So, you have provided your child with an environment at home that is well suited to their developmental and educational needs…
Playrooms are meant to foster play, and play is always supposed to be FUN. Play is joyful, and enriching, delighting in exploration and experience – it is the gift of childhood that keeps on giving. When playing with your child, allow yourself to be present in the moment, feel the joy and have fun. Teaching your children how to do playful things requires playfulness, and imparts to them exactly what they need to know in order to enjoy hours of fulfilling self-directed play.
The secret to keeping your child engaged in Self-Directed Play is to guide them, and continually challenge them to reach just beyond their level of mastery. As a parent, this means taking a few minutes to observe them, encouraging them to persist in the face of failed attempts, supporting them as they work toward a successful outcome. When introducing a new toy or activity, parents need to participate in the initial exploration, stepping back to allow the child to explore, while potentially offering insight into how best to proceed. By engaging with your child for as little as ten minutes at a time, you can be a major contributor to their success and their motivation to learn.
When children are supported and minimally guided in an optimized play environment they:
- Make important cognitive gains that invite them to use pretend play, symbols, objects, drawings, and words to represent their world.
- Show significant gains in language skills and communication.
- Thrive as they experience new materials, roles, ideas, and activities—especially in pretend play.
- Take greater interest in feelings and become better able to express their emotions and identify those of others.
Adult guidance during the exploration of a new activity can take many forms, including giving a hint, modeling the skill, or adapting the activity to provide an opportunity for success. The goal is to provide just enough assistance so that the child can perform at a skill level just beyond that which they are capable of reaching on their own. Especially when introducing a new toy or activity, there is a minimum level of guidance required from parents in order for children to play optimally and independently for extended periods of time.
How you can set your child up to play independently:
- Help children develop initiative by encouraging them to make meaningful choices during play, and involving them in planning – “Would you rather use your art supplies in your art space today or play pretend with your dress-up station?”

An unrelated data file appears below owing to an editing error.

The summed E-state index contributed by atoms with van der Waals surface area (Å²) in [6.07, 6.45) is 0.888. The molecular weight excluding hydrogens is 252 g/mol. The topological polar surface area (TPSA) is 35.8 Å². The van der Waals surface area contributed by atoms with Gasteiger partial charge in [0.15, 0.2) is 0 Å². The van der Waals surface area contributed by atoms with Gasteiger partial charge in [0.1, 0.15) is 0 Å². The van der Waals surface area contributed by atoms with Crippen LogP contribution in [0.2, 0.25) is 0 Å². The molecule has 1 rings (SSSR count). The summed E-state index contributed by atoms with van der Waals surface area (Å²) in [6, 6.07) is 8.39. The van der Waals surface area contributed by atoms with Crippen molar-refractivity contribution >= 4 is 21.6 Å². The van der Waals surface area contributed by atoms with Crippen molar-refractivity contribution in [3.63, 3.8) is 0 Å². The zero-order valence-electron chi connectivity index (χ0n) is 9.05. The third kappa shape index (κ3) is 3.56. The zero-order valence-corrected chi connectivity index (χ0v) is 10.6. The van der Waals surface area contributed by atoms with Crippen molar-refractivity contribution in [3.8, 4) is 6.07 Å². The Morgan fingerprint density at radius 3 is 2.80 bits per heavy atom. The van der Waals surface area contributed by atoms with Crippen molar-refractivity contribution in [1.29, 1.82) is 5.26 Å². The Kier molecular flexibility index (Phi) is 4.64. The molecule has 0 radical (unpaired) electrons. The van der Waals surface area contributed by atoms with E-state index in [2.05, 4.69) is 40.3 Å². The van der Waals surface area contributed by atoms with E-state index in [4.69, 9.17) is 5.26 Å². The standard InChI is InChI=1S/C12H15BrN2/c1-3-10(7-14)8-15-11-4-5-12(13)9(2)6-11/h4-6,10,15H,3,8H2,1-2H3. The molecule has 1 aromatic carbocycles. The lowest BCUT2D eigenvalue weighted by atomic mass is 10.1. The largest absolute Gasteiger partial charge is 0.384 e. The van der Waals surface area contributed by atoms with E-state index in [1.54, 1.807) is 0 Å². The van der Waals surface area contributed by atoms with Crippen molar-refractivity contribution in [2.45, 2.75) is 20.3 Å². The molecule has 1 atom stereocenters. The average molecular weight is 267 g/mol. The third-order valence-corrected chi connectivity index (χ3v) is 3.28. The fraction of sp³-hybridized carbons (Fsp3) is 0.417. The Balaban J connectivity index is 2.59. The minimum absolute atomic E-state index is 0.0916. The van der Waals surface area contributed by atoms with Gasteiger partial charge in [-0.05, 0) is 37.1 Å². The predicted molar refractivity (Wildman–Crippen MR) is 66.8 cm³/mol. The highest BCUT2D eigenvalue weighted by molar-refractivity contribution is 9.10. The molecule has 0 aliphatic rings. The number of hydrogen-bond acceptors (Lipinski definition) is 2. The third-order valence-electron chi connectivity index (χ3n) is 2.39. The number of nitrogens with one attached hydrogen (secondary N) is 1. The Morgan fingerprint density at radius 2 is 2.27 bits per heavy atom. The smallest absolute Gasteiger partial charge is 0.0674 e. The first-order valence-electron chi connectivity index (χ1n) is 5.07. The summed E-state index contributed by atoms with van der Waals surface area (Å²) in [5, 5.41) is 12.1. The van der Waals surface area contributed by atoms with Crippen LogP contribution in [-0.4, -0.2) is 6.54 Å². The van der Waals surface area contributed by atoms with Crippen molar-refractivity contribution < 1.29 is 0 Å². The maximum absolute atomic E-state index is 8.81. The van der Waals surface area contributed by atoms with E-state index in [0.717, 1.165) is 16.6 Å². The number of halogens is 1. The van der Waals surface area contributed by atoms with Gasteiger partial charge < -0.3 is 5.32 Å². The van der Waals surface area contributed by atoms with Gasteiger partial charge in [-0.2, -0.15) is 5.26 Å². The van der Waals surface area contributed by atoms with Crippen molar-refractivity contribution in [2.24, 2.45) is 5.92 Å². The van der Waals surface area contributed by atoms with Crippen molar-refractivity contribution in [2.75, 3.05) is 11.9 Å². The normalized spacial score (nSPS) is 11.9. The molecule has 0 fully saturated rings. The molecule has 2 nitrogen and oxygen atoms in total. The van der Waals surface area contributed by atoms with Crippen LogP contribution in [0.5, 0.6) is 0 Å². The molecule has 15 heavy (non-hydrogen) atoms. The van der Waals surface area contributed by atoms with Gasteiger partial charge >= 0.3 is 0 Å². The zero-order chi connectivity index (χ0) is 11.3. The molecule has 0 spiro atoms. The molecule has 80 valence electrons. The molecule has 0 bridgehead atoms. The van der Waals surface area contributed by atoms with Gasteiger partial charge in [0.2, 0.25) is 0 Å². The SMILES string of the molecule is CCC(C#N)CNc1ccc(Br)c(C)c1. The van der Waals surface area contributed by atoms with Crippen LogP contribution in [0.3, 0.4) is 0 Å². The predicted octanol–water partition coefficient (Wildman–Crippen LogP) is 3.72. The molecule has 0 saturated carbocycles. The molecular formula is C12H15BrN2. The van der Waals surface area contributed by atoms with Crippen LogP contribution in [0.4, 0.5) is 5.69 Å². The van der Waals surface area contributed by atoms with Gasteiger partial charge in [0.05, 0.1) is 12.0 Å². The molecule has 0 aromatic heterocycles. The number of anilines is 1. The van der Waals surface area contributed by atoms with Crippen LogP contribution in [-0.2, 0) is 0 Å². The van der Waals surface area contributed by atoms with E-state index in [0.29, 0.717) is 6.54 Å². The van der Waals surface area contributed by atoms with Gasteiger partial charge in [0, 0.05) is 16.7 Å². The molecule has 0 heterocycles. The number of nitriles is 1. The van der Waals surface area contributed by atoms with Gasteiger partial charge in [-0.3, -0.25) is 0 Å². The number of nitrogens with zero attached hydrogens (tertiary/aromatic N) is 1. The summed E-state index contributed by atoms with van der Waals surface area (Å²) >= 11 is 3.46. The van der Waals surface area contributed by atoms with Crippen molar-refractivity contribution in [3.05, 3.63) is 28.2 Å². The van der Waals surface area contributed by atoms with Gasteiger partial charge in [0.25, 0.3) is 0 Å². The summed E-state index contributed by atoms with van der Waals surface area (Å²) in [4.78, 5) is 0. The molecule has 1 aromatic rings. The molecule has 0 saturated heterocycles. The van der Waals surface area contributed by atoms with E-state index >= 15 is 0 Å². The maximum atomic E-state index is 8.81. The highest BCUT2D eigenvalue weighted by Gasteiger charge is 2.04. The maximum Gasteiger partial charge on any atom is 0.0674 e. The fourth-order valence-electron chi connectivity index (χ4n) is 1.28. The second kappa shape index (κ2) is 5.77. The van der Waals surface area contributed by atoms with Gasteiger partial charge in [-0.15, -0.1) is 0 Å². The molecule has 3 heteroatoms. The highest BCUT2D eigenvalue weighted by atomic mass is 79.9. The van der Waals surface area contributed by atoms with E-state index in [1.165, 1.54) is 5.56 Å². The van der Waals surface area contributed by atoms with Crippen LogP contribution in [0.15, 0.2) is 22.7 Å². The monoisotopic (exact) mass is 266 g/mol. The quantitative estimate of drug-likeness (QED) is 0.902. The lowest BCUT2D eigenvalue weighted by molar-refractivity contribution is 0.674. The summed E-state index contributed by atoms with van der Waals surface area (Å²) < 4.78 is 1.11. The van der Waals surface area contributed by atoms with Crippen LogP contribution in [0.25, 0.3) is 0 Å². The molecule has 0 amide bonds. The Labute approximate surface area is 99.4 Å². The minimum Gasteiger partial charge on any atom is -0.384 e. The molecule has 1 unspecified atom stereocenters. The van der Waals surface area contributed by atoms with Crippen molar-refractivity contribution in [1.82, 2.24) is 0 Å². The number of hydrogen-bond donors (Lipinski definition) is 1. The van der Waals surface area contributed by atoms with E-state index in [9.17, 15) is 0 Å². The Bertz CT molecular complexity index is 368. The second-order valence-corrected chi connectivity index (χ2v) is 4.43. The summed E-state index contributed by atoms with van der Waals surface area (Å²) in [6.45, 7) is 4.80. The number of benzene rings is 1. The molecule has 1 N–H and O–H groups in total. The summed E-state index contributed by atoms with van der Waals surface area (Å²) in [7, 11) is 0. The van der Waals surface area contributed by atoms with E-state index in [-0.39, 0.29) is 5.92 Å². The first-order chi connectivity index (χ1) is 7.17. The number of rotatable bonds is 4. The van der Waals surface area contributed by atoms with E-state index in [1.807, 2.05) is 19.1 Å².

- Challenge children’s thinking and extend their learning by posing problems, asking questions, and making helpful comments or suggestions – “Purple Bear has come to our restaurant to order some food – what are today’s specials? I will be in charge of taking to-go orders for a while. Who will use this pad and paper to take Purple Bear’s order? We need a chef!”
- Extend the range of children’s interests by introducing stimulating new ideas, problems, and experiences - “Purple Bear loved his food, and would like to pay for his meal. Who will bring Purple Bear his bill, then take his money and sort it into our cash register?”
- Adjust the complexity and challenge of activities as children gain competence and understanding - “This time Purple Bear’s food costs $8.00 and Purple Bear has two five dollar bills. Can you take Purple Bear’s money and help me decide what to give her for change from the register?”
- Enhance children’s conceptual understanding by talking with them and encouraging children to reflect on and “revisit” their experiences – “What kind of food did we cook for purple bear in our restaurant yesterday? What should we make for Purple Bear today? Is there anything else we should do differently?”
- Strengthen children’s confidence as learners, motivation to persist, and willingness to take risks by providing activities during which they can be genuinely successful, while still being challenged - “You built a wonderful Lego creation yesterday. Is there some way that you could add to it or change it to make it do something new?”
- Avoid giving generic praise, and instead give feedback specific to the activity – “Excellent, you got the same number when you counted the marbles again.”
- Draw on children’s own interests and introduce them to new activities and experiences that are likely to interest them - “Remember how we found that pretty rock on our walk yesterday? I found a story about a kid who loves to collect rocks – do you want to read it with me? Soon, we can go to a museum and look at their beautiful rock collection.”
- Encourage persistence and effort rather than just praising and evaluating what the child has done – “I see you working really hard to put that puzzle together. Great job sticking with it, I can tell it is a challenge! Try looking for any pieces that are corners or have an edge.”
Remember to look for ways to add a sense of wonder to play – tapping into this sense is a magnificently fun way to grasp the magic in play. Try to keep in mind that your attitude about play and time spent with your child has a massive influence on their level of engagement and self-guided motivation to learn.
As a result of your loving attention, your children will achieve well-rounded development, and become better students and kinder people.
What playful techniques have you used to get your children engaged in play? We want to hear from you in the comments section below!
Image Credit: Mle Jayne Photography
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